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[LINCOLN, Abraham, ASSASSINATION]. FORD'S THEATRE, Washington D.C. Two printed Dress Circle tickets for Seats 41 and 42, Section"D," for the performance of "Our American Cousin" at Ford's Theatre on the evening of April 14, 1865.
[LINCOLN, Abraham, ASSASSINATION]. FORD'S THEATRE, Washington D.C. Two printed Dress Circle tickets for Seats 41 and 42, Section"D," for the performance of "Our American Cousin" at Ford's Theatre on the evening of April 14, 1865.

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[LINCOLN, Abraham, ASSASSINATION]. FORD'S THEATRE, Washington D.C. Two printed Dress Circle tickets for Seats 41 and 42, Section"D," for the performance of "Our American Cousin" at Ford's Theatre on the evening of April 14, 1865.

Two tickets, (each 2¾ x 4¼ in.), printed on thick card stock with a bright green surface, seat and section numbers pencilled in on dotted lines, both with large circular ink stamp "Ford's Theatre This Night only Apr. 14 1865," top right corners cut away on the diagonal (when presented for admission), small chip to one corner of seat 42 ticket. [With:] Envelope (in which they were originally delivered?), with ink inscription in a contemporary hand "Front Seats - Dress Circle Reserved Complimentary Ford's Theatre April 14, 1865..." 5½ x 2 in. Together 3 pieces, matted and framed together.

TICKETS FOR FORD'S THEATRE, 14 APRIL 1865

Two very rare tickets to the fateful performance of the sentimental English comedy "Our American Cousin," on Good Friday, April 14, 1865: the performance during which John Wilkes Booth carried out his threat to assassinate President Lincoln. On the left-hand portion, each ticket carries the bold caption FORD'S THEATRE. FRIDAY. Dress Circle!," with the seat and section numbers beneath. On the right-hand side, the tickets carry the printed signature of "Jas. R. Ford, Business Manager." The proprietor of Ford's Theatre, John Thompson Ford (1829-1894) owned popular, well-attended theaters in Baltimore, Washington D.C. and Richmond, Virginia. Originally, he had leased the former First Baptist Church and converted it for the purpose, but when it burned, in 1863, he erected a new, specially designed, brick theatre able to accomodate some 2,500 theater-goers. It quickly became a focal point of evening social life in the bustling war-time capital. At 11:30 on Good Friday, April 14, a messenger from the White House called at the theater to report that the President and First Lady had accepted the long-standing invitation of the Ford family to attend the theater, for that night's performance. John Ford, the proprietor, was away from the city (in Richmond), so his son Harry took charge of preparations for the Presidential visit that evening, furnishing double boxes 7 and 8 with three arm-chairs, a sofa, a walnut rocker and several other chairs. He also decorated the balustrade in high patriotic style, draping it with two American flags and blue Treasury Guard flag, topping it off with a framed engraving of George Washington. When John Wilkes Booth called at the theater that morning to retrieve mail being held for him, he learned of the Presidential visit that night and at 6 p.m. revisited the theater to make his own preparations for the evening. The stage was set, not for comedy, but for tragedy.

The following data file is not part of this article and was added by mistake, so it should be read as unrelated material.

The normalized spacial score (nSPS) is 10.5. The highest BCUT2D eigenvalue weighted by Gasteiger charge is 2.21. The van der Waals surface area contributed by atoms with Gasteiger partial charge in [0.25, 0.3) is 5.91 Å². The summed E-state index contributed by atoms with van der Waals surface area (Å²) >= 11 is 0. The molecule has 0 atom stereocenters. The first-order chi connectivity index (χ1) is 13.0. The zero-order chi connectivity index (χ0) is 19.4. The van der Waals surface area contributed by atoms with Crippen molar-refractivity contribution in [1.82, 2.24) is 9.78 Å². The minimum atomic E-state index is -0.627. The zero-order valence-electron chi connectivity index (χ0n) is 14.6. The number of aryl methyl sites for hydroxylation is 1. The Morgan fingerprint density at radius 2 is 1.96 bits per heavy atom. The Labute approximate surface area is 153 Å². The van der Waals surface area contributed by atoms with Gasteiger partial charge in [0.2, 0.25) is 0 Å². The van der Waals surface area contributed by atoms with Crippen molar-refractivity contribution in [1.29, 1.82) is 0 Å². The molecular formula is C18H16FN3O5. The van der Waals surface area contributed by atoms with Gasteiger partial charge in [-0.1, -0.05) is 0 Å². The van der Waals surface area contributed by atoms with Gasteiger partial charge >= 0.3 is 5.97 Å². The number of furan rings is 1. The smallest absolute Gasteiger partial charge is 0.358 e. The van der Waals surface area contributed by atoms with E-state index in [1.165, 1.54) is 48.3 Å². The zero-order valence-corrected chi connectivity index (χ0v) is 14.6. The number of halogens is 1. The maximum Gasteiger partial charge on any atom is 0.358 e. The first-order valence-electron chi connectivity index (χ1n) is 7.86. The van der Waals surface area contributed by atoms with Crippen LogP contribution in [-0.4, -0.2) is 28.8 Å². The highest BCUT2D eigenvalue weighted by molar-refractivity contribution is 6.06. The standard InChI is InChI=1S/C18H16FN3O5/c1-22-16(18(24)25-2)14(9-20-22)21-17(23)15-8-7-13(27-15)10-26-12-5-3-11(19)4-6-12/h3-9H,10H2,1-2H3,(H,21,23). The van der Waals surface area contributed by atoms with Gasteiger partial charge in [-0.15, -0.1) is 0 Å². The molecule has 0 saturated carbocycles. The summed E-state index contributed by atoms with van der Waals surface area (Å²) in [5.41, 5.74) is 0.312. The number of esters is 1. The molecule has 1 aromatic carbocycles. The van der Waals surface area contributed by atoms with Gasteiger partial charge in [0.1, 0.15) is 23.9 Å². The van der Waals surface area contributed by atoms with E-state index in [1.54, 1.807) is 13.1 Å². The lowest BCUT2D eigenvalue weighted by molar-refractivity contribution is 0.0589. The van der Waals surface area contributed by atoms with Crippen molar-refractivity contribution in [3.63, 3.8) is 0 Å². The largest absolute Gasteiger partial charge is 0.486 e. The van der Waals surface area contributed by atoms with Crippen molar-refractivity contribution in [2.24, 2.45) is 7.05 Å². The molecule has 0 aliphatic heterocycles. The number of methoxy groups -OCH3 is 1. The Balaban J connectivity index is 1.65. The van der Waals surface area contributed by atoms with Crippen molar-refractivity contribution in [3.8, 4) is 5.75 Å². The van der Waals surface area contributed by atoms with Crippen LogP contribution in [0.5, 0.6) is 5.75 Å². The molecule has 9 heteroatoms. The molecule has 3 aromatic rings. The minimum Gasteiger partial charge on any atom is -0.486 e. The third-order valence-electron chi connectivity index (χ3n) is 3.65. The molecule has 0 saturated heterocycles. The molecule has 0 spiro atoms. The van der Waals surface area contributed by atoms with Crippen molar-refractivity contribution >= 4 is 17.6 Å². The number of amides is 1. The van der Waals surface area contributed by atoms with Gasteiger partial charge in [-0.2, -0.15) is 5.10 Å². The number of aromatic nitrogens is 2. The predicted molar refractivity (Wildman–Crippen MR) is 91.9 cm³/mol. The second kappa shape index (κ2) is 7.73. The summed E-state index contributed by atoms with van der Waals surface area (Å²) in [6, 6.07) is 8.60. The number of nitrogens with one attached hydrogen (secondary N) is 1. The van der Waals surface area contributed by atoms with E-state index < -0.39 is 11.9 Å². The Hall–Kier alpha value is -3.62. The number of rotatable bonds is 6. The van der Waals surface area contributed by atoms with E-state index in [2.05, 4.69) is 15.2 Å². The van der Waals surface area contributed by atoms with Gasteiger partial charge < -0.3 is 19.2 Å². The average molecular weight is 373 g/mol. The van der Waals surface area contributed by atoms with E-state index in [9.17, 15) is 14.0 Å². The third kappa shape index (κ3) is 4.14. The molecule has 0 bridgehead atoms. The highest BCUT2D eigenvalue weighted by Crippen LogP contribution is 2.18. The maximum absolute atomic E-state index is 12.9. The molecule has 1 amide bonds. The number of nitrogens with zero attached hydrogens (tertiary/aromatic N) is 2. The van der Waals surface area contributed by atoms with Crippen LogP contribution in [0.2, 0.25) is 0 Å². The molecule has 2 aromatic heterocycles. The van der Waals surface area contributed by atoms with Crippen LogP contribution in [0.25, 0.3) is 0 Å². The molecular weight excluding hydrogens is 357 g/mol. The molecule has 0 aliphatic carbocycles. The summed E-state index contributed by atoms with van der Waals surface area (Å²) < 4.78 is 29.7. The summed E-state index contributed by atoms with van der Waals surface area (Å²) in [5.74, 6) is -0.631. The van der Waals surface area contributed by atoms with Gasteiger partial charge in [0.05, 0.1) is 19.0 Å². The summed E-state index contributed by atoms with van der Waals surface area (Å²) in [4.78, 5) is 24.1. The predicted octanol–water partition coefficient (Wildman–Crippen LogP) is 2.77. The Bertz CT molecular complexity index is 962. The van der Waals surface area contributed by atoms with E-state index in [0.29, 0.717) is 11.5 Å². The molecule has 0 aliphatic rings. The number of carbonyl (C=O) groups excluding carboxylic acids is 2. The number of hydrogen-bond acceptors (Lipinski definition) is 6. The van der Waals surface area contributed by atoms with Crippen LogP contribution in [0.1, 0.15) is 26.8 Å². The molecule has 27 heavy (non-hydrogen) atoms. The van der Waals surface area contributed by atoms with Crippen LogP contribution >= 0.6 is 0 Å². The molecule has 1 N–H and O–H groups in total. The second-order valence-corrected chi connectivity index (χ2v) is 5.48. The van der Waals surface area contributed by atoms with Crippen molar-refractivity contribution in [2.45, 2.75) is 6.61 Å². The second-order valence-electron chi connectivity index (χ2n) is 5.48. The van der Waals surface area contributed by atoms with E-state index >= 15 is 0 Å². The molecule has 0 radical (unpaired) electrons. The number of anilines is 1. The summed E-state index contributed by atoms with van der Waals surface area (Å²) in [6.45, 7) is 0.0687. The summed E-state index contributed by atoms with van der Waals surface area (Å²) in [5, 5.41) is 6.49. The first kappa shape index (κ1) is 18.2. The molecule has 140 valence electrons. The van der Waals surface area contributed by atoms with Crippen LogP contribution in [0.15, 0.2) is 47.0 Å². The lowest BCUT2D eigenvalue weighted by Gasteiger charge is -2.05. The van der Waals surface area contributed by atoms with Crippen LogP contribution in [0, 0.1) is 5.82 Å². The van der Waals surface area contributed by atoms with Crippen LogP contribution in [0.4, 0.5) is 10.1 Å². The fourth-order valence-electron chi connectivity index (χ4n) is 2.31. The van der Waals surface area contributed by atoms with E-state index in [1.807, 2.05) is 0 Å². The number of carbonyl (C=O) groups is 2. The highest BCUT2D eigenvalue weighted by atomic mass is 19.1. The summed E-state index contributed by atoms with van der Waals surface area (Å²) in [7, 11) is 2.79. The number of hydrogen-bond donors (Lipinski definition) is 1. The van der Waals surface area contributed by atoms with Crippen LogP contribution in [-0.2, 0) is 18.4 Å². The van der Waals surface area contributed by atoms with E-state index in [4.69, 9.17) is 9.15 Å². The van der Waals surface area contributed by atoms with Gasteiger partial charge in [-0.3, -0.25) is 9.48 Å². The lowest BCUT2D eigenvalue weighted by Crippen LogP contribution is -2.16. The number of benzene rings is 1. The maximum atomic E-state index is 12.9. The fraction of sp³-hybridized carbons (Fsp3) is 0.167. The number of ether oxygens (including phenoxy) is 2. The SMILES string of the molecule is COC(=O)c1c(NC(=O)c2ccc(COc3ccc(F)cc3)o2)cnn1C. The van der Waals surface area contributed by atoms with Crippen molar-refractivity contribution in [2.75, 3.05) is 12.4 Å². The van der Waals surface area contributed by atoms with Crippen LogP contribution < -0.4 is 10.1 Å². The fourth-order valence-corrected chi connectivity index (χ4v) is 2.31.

VERY RARE. The Presidential box occupied by the Lincolns was also located on the dress circle, more or less directly across from the front row seats represented by these two tickets. Reportedly, only four other pairs of tickets for this performance are extant. One pair on blue stock, with seat numbers blank, is in the Ford's Theater collection, National Parks Service (which also exhibits a variant, on white paper, without spaces for seat and row). Another variant is in the Smithsonian Institution, illustrated in A Glorious Burden: The American Presidency, p.128).

Provenance: Anonymous owner (sale, Superior Galleries, 16 November 1992, lot 546).
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